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Monday, May 23, 2011

Spring Transformations

Lately, I've been hard at work doing the typical spring cleaning and reorg, both inside and out. In particular the garden has required a good deal of time.

The welcome catalyst has been the impending visit of a very dear friend from the US come July. So a lot of the tasks that, in true French fashion, I've been willing to put off until another day, have now taken on a new sense of urgency.

To my neighbors' relief, that includes retooling the garden beds that border the street in front of my house and lead down along to the garage (a freestanding building). Neighbors were bewildered when I cloaked the weedy crabgrass-infested section with black plastic 18 months ago, my lazy way of killing off what was beneath and enriching the soil with the resulting decay with very little labor involved on my part.


I'd yanked off the plastic two weeks before getting around to actually doing anything with it. Income-based work, which has a habit of presenting itself in various urgent, last minute projects, always throws my attempts at organizing my time into a chaotic frenzy of 14-hour days flanked by client inactivity. But the materials were standing by patiently, namely, several flats of flowers (talk about being an optimist) and the 21 sections of stone border waiting to be set. But first I had to dig out the trench and line it with a loose medium in order to set it.

I ignored the sage advice of a decades-long Martizay resident. She'd pointed out that the roughly four inches of soil in front of the gutter was technically not mine to play with. Instead, I should line up my border with the edges of my house and garage. But that would defeat my intent to reduce weeds and keep the soil from drifting and obstructing the drainage. So, crossing my fingers that the maire would not find out (or object, if and when he did), I used the relatively straight line of the concrete gutter to align my stone pieces.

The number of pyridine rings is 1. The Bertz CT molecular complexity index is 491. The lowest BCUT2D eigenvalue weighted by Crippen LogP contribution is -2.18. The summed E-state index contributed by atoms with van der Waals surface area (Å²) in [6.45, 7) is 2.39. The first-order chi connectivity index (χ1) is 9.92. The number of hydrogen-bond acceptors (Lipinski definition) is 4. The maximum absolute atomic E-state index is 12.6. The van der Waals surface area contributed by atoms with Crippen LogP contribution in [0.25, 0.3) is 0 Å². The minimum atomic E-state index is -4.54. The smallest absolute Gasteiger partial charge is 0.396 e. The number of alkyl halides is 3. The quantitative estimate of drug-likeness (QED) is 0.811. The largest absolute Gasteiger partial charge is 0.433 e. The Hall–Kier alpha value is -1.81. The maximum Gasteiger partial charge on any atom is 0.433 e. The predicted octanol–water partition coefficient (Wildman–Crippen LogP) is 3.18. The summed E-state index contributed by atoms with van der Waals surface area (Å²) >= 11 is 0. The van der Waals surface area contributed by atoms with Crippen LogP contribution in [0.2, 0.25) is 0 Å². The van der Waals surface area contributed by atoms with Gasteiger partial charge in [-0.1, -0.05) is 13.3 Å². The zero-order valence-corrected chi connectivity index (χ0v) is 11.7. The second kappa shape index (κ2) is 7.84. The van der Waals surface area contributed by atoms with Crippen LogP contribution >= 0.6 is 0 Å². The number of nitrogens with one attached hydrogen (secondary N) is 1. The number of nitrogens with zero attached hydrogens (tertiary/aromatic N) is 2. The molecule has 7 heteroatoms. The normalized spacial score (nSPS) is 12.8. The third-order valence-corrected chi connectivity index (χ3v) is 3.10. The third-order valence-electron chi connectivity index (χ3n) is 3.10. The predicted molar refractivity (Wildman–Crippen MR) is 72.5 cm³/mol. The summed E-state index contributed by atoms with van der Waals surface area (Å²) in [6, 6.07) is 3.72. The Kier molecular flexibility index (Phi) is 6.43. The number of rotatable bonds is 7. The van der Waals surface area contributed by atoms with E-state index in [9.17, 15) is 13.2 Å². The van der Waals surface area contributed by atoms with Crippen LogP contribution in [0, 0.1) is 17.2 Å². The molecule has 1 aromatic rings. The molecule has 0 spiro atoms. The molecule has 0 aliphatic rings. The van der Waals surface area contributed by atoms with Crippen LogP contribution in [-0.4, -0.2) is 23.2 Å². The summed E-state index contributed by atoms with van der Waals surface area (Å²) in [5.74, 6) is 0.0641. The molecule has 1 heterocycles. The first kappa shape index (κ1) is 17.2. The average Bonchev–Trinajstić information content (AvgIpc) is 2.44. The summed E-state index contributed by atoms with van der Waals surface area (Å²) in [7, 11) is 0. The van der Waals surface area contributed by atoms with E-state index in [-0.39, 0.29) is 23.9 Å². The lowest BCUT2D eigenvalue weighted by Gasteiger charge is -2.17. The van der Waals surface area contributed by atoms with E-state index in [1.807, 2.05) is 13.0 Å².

Luckily, one neighbor, Philippe, took pity on my pathetic attempts to chisel through cement-like, dry, caked soil and stone with nothing more than a trowel. Philippe is recently divorced and not about to let a complete language barrier stand between him and a conveniently single female of the same age on the same street. (That's another story.) He appeared with a pickaxe, and a heavy duty chisel and stone mallet to chip away at those rocks that were too huge to dislocate. Those readers of my previous newsletter know that, after one sojourn in Italy, I'm no stranger to a pickaxe! (Although I swore I'd never wield one again.) What a godsend that turned out to be. However it would not solve all my problems.

Two-thirds of the way down one side (the gate and steps bisect the bed), as I was chiseling down along the gutter, I hit an obstacle. A large obstacle. A circular obstacle. A huge concrete disk lay buried below the soil line, abutting the gutter. Eying the seam that led from it to the middle of the street, I realized it must have something to do with my drainage line to the sewer. So I did what I invariably do when presented by a seemingly overwhelming DIY challenge--I went next door and asked my British neighbor. Chris is currently renovating his house to sell so he can abandon temperate Martizay in favor of returning to cold, damp England. Chris had a tile cutter, he assured me, although on its last legs, and promptly cut my two stone pieces to comfortably sit atop the disk. (Insert huge sigh of relief.)

Weary, I finished that half of the bed, aware that it would probably be at least a week before I could muster up the energy to tackle the other side. However, in keeping with my impatient nature, once one side was set, I promptly leveled the soil, planted it with flowers and transplanted succulents, tulip bulbs and other odds and ends scavenged from other parts of the garden, mulched and watered it.

If it was going to take me a week or more to return to the task, at least I could give the neighbors a preview of coming attractions!

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